Receiving a deferral from a college means that admissions hasn’t made any decision about you, except that they haven’t outright denied your acceptance. Deferrals from acceptance are mostly relevant to students who applied to a college through Early Action or Early Decision. If you weren’t denied or accepted, your application has been deferred into the regular admissions group and will then compete with those applications. The silver lining on this cloud is that if you were deferred from Early Action or Early Admission and then you are admitted, you are no longer obligated to attend if you are accepted. If you are deferred as a regular admissions applicant, it generally means the school wants more information about you before making a final admissions decision. They might ask for your senior year grades, more test scores, letters of recommendation, etc. If they request any information, do your best to get it in as soon as possible as it will speed up the decision process.
Do you have any questions about admissions decisions? Share your story in the comment section below!
We’ve been taking some quality time to break down your college admissions possibilities. Last time we talked about what to do if you get accepted, and today we’ll discuss the prospect of being wait- listed.
What exactly does it mean to be waitlisted? Most of the time, it means you have the academic credentials for admittance, but for one reason or another they weren’t ready to accept you. Maybe too many similar candidates applied or maybe admissions folks couldn’t tell if you were truly committed to enrolling at their school or just “window shopping”.
Whatever the reason may be that you get placed on the wait list, here’s a cold hard fact: Very few people actually move on from waiting. So, from the get-go, avoid banking on moving off the waiting list and into the accepted pile because unfortunately, the numbers are not in your favor. Wait-lists can be loooonnnngg and the probability of you being at the top of the list are slim.
If you’re waitlisted at a school that you weren’t really passionate about and you’ve been accepted to other schools, consider taking your name off of the list. If you’re on the fence or want to hold out for a better outcome, then keep your name on the waiting list and take these steps:
1. Find out what your chances probably are.
If you stay on the waiting list, get as much information as you can about where you stand. Contact the college’s admissions office to find out what kind of waiting list they have. Sometimes they have a priority list, other times it’s random. If it’s a ranked list, ask them where you’re placed on it to give you a realistic perception of your chances.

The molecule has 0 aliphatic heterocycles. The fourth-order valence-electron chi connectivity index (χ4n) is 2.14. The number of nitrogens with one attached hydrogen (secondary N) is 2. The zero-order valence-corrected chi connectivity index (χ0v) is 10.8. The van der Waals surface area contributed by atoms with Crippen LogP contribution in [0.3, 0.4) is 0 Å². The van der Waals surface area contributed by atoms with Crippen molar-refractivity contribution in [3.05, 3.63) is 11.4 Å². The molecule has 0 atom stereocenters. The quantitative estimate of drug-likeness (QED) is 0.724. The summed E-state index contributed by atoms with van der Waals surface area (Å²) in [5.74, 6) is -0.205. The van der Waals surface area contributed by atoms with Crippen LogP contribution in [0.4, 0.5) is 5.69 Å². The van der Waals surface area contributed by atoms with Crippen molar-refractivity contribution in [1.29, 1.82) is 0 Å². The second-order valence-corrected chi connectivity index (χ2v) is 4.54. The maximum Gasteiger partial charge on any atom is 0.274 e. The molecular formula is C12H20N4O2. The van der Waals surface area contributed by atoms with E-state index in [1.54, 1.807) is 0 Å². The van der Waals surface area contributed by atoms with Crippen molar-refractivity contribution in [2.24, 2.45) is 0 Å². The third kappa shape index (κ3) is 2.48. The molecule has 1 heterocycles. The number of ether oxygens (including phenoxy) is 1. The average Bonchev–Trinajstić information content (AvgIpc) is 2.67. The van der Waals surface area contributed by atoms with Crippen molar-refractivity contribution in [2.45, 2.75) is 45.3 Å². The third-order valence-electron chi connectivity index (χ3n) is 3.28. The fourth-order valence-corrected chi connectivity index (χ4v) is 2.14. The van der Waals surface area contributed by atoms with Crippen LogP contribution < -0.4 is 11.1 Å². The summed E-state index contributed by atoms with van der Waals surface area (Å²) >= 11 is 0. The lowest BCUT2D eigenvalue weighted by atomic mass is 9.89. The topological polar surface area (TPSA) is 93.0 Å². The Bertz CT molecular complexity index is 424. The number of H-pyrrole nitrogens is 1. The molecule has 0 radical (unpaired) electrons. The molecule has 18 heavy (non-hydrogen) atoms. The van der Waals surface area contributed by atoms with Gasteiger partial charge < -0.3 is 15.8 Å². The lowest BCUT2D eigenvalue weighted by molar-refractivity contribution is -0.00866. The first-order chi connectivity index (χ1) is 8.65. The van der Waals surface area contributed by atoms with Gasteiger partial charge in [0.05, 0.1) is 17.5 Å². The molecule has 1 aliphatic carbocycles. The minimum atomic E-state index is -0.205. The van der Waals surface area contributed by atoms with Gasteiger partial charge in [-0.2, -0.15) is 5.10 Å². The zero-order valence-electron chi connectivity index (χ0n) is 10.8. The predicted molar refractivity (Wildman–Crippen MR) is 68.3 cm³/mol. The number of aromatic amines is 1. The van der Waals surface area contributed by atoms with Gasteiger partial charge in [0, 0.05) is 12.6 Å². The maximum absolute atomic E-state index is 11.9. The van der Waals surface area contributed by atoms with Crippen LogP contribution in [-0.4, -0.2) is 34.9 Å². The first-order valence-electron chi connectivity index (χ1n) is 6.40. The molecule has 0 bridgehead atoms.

2. Let them know you want in.
It can’t hurt to let the college you’re waitlisted at know that you’re still passionate or at least interested in attending. Write the admission office a letter stressing other nonacademic factors that might sway their opinion, or any new achievements–academic or not–that you think they should know about you. Above all, make sure everything you’re telling them proves why you should be admitted to their specific school. Remind them that you really truly absolutely want to be a [insert college mascot here].
3. Request an interview.
If you haven’t had an interview with the college, now is the time for a Hail Mary. You have nothing to lose, only a chance to improve your admission chances with personal interaction. In an interview you can easily get across with your expression and thoughtful answers what is much tougher to clearly get across through a static application. If you’ve already had an interview, why not request another one to reinforce your interest in the school and let them know you’re serious. Remember, it would be silly of you to show up to an interview and not offer up much about yourself and why you want to go SPECIFICALLY to that school. Do some prep work. Practice makes…a possible chance to get off the waitlist?
4. College admissions is not a soap opera.